The plan for Stevenson was to move to Showtime and secure a less threatening and more lucrative fight with the nearly fifty-year-old Bernard Hopkins. Fans on social media chastised Stevenson for ducking Kovalev and his first fight on the network against Fonfara was regarded as a disaster on all fronts. His viewership figures and live gate attendance took a major hit and he barely survived a knockdown and late rally by Fonfara to claim an unsatisfying decision victory. Just to make matters worse Kovalev’s promoter Main Events slapped Stevenson and company with a major lawsuit for breach of contract.
Just shortly after Stevenson made his exodus to Haymon and Showtime, long time Golden Boy Promotion’s CEO Richard Schaefer was fired by the company’s president and namesake Oscar De La Hoya. The major reason for the ousting was the discovery that the company signed none of Haymon’s fighters—the vast majority of GB’s stable—to long-term contracts. This of course gave Haymon unfair negotiating power and did not further the financial interest of the company—the major objective of any CEO. De La Hoya is now suing Schaefer for 50 million in damages. The second reason given is De La Hoya’s desire to end the “Cold War” with Bob Arum’s Top Rank, which has prevented many of the best matchup’s in boxing from happening.
In a stroke of poetic justice Stevenson’s path of least resistance blew up in his face when it was recently announced that Hopkins would be moving back to HBO for a unification match with Sergey Kovalev. According to comments made by Hopkins the proposed fight with Stevenson fell through because the two camps were unable to come to suitable financial terms.
Hopkins, who it should be noted in not managed by Al Haymon, proved that great fights can be made and grudges can be resolved if the fighter demands that it happens. The fact that Hopkins, who is a shareholder at Golden Boy, will be fighting on HBO is the best sign the hostility between the network giant and GB may be coming to a much welcomed end. As a result of Hopkins’ good will, Main Events has agreed to drop its lawsuit against Golden Boy and company. At age 49 Hopkins’ willingness to fight the best is astonishing and stands in stark contrast to Stevenson’s transparent attempt to manufacture greatness.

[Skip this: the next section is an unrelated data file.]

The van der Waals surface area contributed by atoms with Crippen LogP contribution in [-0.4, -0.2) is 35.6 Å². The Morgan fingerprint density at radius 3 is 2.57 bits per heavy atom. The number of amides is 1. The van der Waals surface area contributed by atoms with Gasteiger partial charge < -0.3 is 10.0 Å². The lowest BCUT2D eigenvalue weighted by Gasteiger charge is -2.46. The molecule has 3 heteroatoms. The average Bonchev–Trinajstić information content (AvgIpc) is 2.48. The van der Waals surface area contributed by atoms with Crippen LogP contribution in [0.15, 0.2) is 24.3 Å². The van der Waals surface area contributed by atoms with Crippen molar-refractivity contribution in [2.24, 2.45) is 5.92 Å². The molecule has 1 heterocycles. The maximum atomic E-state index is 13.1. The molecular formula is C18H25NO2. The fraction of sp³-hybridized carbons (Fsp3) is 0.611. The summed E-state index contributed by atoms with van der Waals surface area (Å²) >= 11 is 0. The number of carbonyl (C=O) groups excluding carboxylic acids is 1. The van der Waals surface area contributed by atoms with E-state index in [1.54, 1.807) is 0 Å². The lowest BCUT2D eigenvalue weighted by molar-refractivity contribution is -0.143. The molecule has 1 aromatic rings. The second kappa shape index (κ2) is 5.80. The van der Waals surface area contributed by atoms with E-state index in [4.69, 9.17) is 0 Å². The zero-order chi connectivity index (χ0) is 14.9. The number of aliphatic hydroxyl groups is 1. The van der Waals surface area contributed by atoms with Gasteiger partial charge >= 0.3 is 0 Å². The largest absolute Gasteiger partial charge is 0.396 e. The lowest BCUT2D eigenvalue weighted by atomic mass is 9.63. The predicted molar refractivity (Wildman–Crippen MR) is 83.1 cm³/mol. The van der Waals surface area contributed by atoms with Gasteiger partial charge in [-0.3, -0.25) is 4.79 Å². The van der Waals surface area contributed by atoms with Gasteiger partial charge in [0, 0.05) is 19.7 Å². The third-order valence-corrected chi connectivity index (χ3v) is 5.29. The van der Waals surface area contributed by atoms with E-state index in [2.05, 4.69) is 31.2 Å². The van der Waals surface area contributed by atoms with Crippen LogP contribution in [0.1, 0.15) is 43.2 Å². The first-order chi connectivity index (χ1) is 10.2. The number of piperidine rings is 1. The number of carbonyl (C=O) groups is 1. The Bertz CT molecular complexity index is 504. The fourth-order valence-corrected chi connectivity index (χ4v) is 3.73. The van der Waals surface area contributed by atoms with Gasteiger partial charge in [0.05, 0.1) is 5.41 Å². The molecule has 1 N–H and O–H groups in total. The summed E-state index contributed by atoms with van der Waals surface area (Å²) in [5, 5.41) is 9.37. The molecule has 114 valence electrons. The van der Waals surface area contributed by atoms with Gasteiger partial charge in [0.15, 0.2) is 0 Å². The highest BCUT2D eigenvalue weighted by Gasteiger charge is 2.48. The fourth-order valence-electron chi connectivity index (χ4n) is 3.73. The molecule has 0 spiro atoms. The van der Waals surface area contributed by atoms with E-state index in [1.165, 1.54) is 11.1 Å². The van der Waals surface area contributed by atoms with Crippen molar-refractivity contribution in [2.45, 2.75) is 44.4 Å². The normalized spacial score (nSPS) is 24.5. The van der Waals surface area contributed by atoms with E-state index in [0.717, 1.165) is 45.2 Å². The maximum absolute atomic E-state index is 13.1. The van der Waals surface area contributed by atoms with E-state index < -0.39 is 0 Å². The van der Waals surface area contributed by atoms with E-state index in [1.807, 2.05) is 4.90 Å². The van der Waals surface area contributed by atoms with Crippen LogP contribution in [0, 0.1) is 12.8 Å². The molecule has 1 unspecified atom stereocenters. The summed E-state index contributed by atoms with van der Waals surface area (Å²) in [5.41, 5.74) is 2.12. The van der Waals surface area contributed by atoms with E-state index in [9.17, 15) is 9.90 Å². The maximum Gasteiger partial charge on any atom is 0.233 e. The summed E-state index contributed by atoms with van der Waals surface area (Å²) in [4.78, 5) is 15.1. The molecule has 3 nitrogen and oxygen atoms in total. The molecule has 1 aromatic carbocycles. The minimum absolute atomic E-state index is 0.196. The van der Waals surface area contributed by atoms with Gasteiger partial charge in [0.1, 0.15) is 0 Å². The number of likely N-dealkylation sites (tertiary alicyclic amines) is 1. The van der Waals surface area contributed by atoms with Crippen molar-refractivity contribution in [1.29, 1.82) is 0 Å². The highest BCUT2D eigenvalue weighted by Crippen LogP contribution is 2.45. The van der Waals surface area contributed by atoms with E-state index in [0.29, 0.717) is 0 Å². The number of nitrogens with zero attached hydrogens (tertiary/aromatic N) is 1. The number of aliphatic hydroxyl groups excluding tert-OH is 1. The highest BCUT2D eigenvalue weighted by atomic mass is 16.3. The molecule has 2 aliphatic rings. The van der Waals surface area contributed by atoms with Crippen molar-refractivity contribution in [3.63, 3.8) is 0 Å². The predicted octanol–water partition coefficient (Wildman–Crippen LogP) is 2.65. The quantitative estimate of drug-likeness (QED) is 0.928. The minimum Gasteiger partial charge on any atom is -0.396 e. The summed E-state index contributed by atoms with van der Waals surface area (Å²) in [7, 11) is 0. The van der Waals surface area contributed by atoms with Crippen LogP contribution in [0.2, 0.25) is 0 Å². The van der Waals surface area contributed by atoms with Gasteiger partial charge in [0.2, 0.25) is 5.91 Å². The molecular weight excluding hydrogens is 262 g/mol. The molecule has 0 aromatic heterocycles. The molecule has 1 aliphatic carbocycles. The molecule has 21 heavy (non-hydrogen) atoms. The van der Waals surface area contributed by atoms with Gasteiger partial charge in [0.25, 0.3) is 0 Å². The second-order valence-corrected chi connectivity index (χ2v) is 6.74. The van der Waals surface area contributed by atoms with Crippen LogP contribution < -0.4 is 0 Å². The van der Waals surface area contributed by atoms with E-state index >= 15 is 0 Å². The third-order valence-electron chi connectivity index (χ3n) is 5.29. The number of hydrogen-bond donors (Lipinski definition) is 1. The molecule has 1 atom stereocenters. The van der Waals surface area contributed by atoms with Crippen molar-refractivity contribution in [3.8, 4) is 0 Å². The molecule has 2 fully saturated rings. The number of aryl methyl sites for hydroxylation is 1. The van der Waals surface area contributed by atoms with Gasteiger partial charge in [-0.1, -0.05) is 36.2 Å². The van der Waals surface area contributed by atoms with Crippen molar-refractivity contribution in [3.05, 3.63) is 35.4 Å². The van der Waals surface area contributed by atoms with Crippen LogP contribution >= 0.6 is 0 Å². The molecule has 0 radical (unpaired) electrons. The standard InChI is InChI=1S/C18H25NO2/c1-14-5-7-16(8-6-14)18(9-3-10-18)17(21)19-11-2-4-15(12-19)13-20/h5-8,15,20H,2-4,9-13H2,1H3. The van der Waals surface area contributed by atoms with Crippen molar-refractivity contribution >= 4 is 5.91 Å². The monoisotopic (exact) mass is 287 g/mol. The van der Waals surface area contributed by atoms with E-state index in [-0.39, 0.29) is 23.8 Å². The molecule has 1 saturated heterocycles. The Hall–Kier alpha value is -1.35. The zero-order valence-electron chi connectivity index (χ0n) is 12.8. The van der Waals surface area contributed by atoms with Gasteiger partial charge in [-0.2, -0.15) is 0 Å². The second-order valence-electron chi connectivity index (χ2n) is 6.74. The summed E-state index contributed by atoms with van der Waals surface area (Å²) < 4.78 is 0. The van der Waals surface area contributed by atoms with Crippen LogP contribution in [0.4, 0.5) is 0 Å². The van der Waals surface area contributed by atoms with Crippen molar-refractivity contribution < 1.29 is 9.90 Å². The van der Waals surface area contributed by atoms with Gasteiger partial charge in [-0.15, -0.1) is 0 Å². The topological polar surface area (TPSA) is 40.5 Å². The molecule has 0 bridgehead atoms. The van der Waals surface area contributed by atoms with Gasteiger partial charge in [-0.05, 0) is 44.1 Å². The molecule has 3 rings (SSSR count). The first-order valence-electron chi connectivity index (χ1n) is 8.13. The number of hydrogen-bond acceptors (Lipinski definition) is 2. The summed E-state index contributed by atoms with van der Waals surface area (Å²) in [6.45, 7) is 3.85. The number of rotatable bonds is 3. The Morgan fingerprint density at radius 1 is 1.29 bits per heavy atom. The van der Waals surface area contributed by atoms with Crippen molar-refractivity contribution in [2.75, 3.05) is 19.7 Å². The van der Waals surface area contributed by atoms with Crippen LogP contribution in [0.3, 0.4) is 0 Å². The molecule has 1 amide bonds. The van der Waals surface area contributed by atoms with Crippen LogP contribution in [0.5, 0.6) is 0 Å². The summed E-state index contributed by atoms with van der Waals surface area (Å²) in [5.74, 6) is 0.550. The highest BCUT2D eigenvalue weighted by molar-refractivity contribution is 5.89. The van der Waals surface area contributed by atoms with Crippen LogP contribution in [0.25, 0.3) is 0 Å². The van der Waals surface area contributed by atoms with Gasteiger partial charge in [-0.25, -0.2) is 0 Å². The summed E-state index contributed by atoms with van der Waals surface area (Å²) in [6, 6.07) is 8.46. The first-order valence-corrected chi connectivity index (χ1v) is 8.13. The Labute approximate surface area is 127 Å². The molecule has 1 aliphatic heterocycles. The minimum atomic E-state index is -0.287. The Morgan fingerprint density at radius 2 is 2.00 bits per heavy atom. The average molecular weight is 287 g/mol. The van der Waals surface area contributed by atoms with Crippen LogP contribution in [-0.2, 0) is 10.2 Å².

Kovalev, 25-0-1-(23 KO’s), is now getting the lucrative fight that Stevenson sabotaged his entire public profile to get. Hopkins showed what a real fighter is by displaying a willingness to fight anyone—when Stevenson wouldn’t play ball he moved on to the next best thing and didn’t let petty business blockades stand in the way.
The real loser here is Stevenson, who may have done irreparable damage to his reputation, and now stands as the man with no dance partner. At age 36 time is not on his side and he may one day rue the day he let green overwhelm his desire for glory. It also provided a clear alternative to the kind of safety first/path of least resistance business strategy that has plagued the sport as of late. Haymon usurped one of the best and most logical matchups in all of boxing. The fact they now stand on the outside looking in and Main Events/Kovalev is in the drivers seat provides a kind of justice we don’t see often enough in boxing.